I think the “special circumstance” qualifier in s. 4 of the Solicitors Act falls within s. 20 of the Limitations Act. The twelve month time period in s. 4 has repeatedly been described as a limitation period: see e.g. Enterprise Rent-a-Car Co. v. Shapiro, Andrews, Finlayson [1998 CanLII 1043 (ON C.A.), (1998), 38 O.R. (3d) 257 (C.A.)] at 260-61. Where “special circumstances” exist, the court will order an assessment beyond twelve months after delivery of the account, thereby effectively extending, suspending or otherwise varying the twelve month time limit set out in s. 4.

Consequently, while by virtue of s. 19 of the Limitations Act, the two year limitation period in that Act trumps the twelve month limitation period in s. 4, s. 20 of the Limitations Act preserves the “special circumstances” exception set out in s. 4 of the Solicitors Act.”

Applying the facts at hand, Guillemette had to show special circumstances before an assessment could be ordered because she was seeking to assess an account that had been previously paid (section 11 of the Solicitors Act) as she was seeking an assessment more than two years after the delivery of the accounts:  Limitations Act, 2002, s. 4; Solicitors Act, s. 4.

Although the Court of Appeal acknowledged that a lengthy passage of time after a bill has been paid, will be a significant consideration in exercising the “special circumstances” discretion in both ss. 4 and 11 of the Solicitors Act, “[t]ime alone will not, however, preclude the examination of the suitability of a lawyer’s accounts where other circumstances compel a review of those accounts.” [at ¶ 36]

In addition, were it necessary to do so, Doherty, J.A. would have held that under the terms of the transitional provisions in s. 24(5) of the Limitations Act, 2002, the limitation period in the Solicitors Act applied since Guillemette’s claim was discovered by her prior to January 1, 2004.  Hence, the claim was not time barred under that statute.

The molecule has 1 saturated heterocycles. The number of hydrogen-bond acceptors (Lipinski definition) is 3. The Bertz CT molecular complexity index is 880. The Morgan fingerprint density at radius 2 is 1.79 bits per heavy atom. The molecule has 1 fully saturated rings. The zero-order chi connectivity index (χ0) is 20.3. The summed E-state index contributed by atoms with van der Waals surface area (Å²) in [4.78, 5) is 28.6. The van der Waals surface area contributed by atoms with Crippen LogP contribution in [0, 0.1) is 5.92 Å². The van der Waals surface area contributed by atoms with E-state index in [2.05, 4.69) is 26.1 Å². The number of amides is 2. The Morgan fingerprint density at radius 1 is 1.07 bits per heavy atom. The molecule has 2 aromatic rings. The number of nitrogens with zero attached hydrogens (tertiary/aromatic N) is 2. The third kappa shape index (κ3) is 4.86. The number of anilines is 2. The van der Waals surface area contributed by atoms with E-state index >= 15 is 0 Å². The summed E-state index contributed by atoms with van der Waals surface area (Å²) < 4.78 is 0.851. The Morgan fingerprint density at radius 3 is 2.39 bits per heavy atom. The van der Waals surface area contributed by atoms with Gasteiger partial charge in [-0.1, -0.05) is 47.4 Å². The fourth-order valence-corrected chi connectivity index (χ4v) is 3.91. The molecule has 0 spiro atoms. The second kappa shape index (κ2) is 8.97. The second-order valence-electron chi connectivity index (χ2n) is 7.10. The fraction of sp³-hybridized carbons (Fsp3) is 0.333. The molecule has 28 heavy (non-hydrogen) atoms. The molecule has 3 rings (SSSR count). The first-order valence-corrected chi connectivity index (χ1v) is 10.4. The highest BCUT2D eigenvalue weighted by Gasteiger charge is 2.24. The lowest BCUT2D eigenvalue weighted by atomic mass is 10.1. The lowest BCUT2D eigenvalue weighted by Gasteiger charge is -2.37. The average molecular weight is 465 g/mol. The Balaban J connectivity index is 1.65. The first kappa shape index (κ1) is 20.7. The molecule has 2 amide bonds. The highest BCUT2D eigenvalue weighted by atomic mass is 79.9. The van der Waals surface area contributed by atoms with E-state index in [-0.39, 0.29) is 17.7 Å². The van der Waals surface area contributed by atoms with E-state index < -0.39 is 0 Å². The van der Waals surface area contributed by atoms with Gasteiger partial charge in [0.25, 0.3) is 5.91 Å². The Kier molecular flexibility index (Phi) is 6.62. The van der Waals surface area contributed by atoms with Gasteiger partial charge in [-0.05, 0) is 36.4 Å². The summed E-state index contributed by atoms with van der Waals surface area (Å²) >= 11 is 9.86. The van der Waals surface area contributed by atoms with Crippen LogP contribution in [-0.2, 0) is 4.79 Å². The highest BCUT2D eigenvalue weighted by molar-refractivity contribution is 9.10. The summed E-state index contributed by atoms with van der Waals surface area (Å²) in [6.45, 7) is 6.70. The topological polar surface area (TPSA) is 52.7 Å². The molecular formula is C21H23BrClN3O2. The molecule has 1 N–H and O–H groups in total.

Future Implications

Why is the Guillemette v. Doucet case so important to Ontario litigants and to Ontario lawyers?

In the learned justice’s own words,

“…there is no absolute time bar against applications for the assessment of lawyers’ accounts. [While] this result may seem inconsistent with the purpose underlying the Limitations Act…  solicitors’ accounts have always been treated differently than other debts and even other professional accounts.  A superior court has an inherent jurisdiction to review lawyers’ accounts entirely apart from any statutory authority.  That inherent jurisdiction was not subject to a time limit.  My interpretation of the two Acts preserves that status quo:  see Rooney et al. v. Jasinski, [1952] O.R. 869 at 875 (C.A.); Plazavest Financial Corp. v. National Bank of Canada et al., supra paras. 14-16.” [at ¶ 35, emphasis added]

Antonin I. Pribetic, B.A. (Hons.), LL.B., LL.M., MCIArb.
Litigation Counsel
Steinberg Morton Hope & Israel LLP